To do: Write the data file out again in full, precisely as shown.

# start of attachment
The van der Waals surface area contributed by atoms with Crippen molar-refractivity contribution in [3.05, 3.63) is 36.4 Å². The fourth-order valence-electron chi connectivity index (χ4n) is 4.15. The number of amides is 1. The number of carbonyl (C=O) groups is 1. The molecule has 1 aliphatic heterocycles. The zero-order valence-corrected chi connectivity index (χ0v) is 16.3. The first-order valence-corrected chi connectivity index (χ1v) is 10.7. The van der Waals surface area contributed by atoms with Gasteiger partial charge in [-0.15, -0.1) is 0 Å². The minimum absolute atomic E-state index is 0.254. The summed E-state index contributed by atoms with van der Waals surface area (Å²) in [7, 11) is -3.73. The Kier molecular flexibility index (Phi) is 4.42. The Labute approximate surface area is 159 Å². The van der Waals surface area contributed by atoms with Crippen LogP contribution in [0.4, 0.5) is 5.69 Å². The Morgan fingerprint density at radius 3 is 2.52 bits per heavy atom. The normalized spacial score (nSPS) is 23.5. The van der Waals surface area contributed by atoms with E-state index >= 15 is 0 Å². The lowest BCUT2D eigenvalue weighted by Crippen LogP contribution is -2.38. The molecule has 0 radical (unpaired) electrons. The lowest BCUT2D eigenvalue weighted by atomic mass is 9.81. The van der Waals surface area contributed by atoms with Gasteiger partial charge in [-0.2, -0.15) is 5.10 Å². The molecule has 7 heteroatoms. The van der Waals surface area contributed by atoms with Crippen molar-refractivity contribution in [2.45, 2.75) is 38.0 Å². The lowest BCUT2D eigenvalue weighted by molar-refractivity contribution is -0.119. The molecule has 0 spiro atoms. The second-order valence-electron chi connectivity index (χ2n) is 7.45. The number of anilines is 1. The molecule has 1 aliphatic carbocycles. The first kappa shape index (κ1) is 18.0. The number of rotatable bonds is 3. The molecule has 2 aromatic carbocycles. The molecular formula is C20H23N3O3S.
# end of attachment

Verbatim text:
The van der Waals surface area contributed by atoms with Crippen molar-refractivity contribution in [3.05, 3.63) is 36.4 Å². The fourth-order valence-electron chi connectivity index (χ4n) is 4.15. The number of amides is 1. The number of carbonyl (C=O) groups is 1. The molecule has 1 aliphatic heterocycles. The zero-order valence-corrected chi connectivity index (χ0v) is 16.3. The first-order valence-corrected chi connectivity index (χ1v) is 10.7. The van der Waals surface area contributed by atoms with Gasteiger partial charge in [-0.15, -0.1) is 0 Å². The minimum absolute atomic E-state index is 0.254. The summed E-state index contributed by atoms with van der Waals surface area (Å²) in [7, 11) is -3.73. The Kier molecular flexibility index (Phi) is 4.42. The Labute approximate surface area is 159 Å². The van der Waals surface area contributed by atoms with Crippen LogP contribution in [0.4, 0.5) is 5.69 Å². The Morgan fingerprint density at radius 3 is 2.52 bits per heavy atom. The normalized spacial score (nSPS) is 23.5. The van der Waals surface area contributed by atoms with E-state index >= 15 is 0 Å². The lowest BCUT2D eigenvalue weighted by Crippen LogP contribution is -2.38. The molecule has 0 radical (unpaired) electrons. The lowest BCUT2D eigenvalue weighted by atomic mass is 9.81. The van der Waals surface area contributed by atoms with Gasteiger partial charge in [-0.2, -0.15) is 5.10 Å². The molecule has 7 heteroatoms. The van der Waals surface area contributed by atoms with Crippen molar-refractivity contribution in [2.45, 2.75) is 38.0 Å². The lowest BCUT2D eigenvalue weighted by molar-refractivity contribution is -0.119. The molecule has 0 spiro atoms. The second-order valence-electron chi connectivity index (χ2n) is 7.45. The number of anilines is 1. The molecule has 1 aliphatic carbocycles. The first kappa shape index (κ1) is 18.0. The number of rotatable bonds is 3. The molecule has 2 aromatic carbocycles. The molecular formula is C20H23N3O3S.